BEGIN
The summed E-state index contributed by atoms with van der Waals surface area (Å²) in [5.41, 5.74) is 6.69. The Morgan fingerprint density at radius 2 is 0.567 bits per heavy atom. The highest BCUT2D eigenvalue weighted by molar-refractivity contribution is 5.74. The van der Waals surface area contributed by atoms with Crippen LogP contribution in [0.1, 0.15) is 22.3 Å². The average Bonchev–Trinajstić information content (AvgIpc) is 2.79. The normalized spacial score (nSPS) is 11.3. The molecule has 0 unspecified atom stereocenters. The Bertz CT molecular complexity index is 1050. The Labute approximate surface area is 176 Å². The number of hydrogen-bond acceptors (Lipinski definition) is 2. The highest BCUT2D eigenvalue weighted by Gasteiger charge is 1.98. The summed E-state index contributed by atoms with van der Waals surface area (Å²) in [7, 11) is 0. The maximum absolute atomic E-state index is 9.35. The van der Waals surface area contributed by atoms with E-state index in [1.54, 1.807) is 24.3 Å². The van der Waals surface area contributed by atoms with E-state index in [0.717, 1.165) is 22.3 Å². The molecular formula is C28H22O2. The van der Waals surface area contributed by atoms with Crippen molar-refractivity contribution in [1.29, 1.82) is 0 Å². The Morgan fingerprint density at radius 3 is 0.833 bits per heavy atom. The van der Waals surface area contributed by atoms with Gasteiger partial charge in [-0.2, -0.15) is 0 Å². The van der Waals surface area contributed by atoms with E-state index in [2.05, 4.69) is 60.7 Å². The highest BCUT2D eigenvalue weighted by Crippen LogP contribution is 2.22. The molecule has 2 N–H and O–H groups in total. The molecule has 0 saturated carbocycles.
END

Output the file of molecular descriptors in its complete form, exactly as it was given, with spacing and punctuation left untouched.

The summed E-state index contributed by atoms with van der Waals surface area (Å²) in [5.41, 5.74) is 6.69. The Morgan fingerprint density at radius 2 is 0.567 bits per heavy atom. The highest BCUT2D eigenvalue weighted by molar-refractivity contribution is 5.74. The van der Waals surface area contributed by atoms with Crippen LogP contribution in [0.1, 0.15) is 22.3 Å². The average Bonchev–Trinajstić information content (AvgIpc) is 2.79. The normalized spacial score (nSPS) is 11.3. The molecule has 0 unspecified atom stereocenters. The Bertz CT molecular complexity index is 1050. The Labute approximate surface area is 176 Å². The number of hydrogen-bond acceptors (Lipinski definition) is 2. The highest BCUT2D eigenvalue weighted by Gasteiger charge is 1.98. The summed E-state index contributed by atoms with van der Waals surface area (Å²) in [7, 11) is 0. The maximum absolute atomic E-state index is 9.35. The van der Waals surface area contributed by atoms with E-state index in [1.54, 1.807) is 24.3 Å². The van der Waals surface area contributed by atoms with E-state index in [0.717, 1.165) is 22.3 Å². The molecular formula is C28H22O2. The van der Waals surface area contributed by atoms with Crippen molar-refractivity contribution in [1.29, 1.82) is 0 Å². The Morgan fingerprint density at radius 3 is 0.833 bits per heavy atom. The van der Waals surface area contributed by atoms with Gasteiger partial charge in [-0.2, -0.15) is 0 Å². The van der Waals surface area contributed by atoms with E-state index in [2.05, 4.69) is 60.7 Å². The highest BCUT2D eigenvalue weighted by Crippen LogP contribution is 2.22. The molecule has 2 N–H and O–H groups in total. The molecule has 0 saturated carbocycles.